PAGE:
As seen in FIGS. 7 and 9, the composite 150 is constructed by a process in which various materials, including the heater element, are layered over one another. In this process, the layers of the composite are cast in reverse order; the first layer cast in the process serves as the exterior surface of the final product. Specifically, in this process, a gel coat layer 120 is cast or sprayed upon a support carrier or mold (not shown). In the final antenna dish, the support carrier is removed and the gel coat 120 serves as the exterior finished surface of the antenna dish. The gel coat 120 protects the inner layers of the composite from the environment and also provides the surface of the dish with the necessary texture that enables the dish to function properly.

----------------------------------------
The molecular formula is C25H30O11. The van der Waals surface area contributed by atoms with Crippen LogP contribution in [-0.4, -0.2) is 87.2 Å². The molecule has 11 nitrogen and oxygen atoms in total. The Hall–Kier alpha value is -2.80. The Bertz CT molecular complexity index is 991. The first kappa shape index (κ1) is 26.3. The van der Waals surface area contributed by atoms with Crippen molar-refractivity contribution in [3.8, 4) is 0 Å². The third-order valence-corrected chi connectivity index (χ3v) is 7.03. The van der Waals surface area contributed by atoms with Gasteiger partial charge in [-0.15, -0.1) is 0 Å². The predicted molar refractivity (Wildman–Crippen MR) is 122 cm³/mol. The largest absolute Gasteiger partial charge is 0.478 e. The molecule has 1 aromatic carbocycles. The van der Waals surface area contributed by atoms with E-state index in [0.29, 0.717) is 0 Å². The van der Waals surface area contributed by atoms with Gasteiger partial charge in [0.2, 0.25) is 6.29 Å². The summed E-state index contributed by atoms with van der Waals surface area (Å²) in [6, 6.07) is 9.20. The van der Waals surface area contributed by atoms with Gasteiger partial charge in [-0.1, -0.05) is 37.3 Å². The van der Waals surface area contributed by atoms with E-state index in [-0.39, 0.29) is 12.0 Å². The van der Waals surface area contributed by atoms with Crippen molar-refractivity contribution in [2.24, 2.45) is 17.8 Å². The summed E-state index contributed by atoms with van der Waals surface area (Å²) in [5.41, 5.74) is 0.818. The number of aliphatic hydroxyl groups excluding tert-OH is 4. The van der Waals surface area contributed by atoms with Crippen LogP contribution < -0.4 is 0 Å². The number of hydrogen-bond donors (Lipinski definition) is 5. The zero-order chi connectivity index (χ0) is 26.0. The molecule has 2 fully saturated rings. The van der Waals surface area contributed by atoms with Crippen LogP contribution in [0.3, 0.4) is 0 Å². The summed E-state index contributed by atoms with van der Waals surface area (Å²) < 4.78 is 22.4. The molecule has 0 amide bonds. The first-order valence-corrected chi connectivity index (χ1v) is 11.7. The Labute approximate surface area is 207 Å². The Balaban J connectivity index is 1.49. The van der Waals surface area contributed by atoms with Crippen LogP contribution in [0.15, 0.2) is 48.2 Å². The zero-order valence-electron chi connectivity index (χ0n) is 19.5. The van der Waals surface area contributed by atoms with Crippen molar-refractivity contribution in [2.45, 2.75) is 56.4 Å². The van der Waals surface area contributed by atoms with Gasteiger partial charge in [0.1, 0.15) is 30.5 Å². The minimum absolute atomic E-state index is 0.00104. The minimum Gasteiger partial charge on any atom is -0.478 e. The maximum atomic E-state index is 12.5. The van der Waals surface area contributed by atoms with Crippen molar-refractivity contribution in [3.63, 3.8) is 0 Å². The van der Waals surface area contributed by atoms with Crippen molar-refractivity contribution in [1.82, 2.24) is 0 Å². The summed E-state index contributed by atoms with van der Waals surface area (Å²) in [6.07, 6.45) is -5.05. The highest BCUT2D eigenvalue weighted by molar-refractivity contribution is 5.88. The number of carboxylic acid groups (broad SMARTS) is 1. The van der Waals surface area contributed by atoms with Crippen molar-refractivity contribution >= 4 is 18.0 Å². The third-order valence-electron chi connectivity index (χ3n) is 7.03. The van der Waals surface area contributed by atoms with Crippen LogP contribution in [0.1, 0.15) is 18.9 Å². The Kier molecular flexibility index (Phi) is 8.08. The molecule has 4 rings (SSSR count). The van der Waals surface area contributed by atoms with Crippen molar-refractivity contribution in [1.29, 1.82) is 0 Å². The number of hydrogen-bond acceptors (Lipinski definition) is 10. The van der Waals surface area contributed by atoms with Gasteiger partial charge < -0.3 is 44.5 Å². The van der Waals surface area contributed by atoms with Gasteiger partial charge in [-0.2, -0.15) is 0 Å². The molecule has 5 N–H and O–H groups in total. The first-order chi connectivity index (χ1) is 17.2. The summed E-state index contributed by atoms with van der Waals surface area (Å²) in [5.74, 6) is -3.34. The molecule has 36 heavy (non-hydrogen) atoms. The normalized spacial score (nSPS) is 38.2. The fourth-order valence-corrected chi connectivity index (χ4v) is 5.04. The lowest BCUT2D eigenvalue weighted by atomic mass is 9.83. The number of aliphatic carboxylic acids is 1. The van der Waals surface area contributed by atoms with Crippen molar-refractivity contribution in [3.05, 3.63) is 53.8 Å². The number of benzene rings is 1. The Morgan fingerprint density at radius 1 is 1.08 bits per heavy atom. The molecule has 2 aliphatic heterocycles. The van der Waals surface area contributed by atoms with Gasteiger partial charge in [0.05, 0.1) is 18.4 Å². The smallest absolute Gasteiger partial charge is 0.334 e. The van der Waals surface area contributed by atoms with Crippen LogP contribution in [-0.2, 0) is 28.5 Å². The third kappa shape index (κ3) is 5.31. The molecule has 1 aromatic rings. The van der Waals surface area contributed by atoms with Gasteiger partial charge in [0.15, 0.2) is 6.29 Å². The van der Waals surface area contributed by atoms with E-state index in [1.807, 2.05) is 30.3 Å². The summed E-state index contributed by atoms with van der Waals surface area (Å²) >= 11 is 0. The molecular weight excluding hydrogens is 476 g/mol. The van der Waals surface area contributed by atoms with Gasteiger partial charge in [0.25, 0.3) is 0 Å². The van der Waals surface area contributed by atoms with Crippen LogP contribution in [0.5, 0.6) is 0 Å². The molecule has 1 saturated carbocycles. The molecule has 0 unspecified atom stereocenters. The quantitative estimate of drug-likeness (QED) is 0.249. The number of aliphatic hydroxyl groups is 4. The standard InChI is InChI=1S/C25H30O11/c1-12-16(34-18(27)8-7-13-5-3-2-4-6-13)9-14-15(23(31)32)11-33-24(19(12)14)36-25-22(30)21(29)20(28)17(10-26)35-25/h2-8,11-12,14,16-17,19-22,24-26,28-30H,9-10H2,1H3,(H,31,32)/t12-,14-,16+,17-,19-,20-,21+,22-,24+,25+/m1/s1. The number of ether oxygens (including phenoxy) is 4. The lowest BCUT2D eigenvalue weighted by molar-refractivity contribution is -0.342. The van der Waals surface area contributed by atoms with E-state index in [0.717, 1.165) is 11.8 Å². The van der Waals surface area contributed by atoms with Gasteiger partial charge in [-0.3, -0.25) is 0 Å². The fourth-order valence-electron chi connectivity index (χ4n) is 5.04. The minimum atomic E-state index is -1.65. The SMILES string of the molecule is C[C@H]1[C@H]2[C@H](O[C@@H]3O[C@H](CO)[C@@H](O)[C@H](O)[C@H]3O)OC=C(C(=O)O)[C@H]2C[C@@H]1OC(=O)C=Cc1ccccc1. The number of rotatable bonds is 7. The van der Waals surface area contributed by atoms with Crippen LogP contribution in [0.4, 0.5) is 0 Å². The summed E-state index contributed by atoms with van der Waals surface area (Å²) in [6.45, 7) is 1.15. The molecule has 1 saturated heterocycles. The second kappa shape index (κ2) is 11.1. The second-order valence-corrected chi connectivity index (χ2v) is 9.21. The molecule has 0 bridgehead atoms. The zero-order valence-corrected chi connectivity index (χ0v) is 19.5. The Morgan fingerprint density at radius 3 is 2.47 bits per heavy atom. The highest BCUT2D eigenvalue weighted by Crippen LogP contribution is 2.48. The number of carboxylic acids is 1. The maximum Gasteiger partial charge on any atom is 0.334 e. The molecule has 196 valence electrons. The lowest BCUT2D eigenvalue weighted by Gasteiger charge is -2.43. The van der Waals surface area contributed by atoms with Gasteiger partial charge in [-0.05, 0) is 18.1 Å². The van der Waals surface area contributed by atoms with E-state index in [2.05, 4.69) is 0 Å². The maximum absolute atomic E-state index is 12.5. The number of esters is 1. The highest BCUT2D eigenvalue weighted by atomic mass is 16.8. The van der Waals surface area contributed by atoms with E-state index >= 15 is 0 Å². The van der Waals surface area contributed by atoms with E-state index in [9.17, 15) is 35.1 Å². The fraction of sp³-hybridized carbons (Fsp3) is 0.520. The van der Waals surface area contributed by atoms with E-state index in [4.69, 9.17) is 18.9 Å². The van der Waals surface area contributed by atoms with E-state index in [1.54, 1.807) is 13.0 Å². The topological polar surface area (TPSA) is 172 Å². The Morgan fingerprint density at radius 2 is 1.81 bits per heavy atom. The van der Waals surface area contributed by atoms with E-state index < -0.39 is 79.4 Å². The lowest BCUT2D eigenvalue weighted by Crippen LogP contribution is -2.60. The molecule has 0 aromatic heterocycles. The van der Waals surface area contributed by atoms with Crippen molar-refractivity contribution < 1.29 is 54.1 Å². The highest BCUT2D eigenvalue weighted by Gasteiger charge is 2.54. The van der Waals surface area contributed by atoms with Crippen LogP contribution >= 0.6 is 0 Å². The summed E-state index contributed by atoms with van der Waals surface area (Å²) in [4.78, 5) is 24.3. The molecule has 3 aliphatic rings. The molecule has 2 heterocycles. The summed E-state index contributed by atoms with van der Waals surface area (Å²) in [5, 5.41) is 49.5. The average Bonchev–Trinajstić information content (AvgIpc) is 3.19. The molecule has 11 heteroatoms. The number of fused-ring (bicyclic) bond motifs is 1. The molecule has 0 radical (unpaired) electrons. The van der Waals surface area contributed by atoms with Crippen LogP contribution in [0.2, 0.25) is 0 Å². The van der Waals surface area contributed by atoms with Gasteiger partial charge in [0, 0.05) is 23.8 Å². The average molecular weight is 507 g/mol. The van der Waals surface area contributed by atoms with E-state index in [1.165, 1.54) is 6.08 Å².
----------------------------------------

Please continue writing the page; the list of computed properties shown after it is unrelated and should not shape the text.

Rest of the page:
After the gel coat 120 is cast on the support carrier, a reflective fabric screen 125 is then disposed over the gel coat 120. The reflective screen 125 may serve as the transmitter or receiver of the antenna. A first layer 130' of resin and fiberglass "chop" (which consists of small strands of fiberglass) is then disposed over the reflective cloth 125 and allowed to set.